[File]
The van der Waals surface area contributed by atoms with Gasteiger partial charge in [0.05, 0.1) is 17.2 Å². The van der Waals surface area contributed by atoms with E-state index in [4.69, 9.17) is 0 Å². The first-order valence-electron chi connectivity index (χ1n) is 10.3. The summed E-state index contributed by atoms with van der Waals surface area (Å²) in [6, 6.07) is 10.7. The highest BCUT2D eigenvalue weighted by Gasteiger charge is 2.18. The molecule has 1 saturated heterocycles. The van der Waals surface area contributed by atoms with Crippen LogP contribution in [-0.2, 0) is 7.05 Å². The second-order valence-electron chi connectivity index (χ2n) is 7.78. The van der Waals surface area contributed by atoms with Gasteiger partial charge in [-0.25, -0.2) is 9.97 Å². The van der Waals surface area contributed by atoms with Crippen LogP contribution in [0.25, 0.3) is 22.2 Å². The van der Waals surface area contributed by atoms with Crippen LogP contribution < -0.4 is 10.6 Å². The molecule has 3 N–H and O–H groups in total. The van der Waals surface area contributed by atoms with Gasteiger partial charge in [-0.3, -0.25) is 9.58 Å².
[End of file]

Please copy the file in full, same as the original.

The van der Waals surface area contributed by atoms with Gasteiger partial charge in [0.05, 0.1) is 17.2 Å². The van der Waals surface area contributed by atoms with E-state index in [4.69, 9.17) is 0 Å². The first-order valence-electron chi connectivity index (χ1n) is 10.3. The summed E-state index contributed by atoms with van der Waals surface area (Å²) in [6, 6.07) is 10.7. The highest BCUT2D eigenvalue weighted by Gasteiger charge is 2.18. The molecule has 1 saturated heterocycles. The van der Waals surface area contributed by atoms with Crippen LogP contribution in [-0.2, 0) is 7.05 Å². The second-order valence-electron chi connectivity index (χ2n) is 7.78. The van der Waals surface area contributed by atoms with Gasteiger partial charge in [-0.25, -0.2) is 9.97 Å². The van der Waals surface area contributed by atoms with Crippen LogP contribution in [0.25, 0.3) is 22.2 Å². The van der Waals surface area contributed by atoms with Crippen LogP contribution < -0.4 is 10.6 Å². The molecule has 3 N–H and O–H groups in total. The van der Waals surface area contributed by atoms with Gasteiger partial charge in [-0.3, -0.25) is 9.58 Å².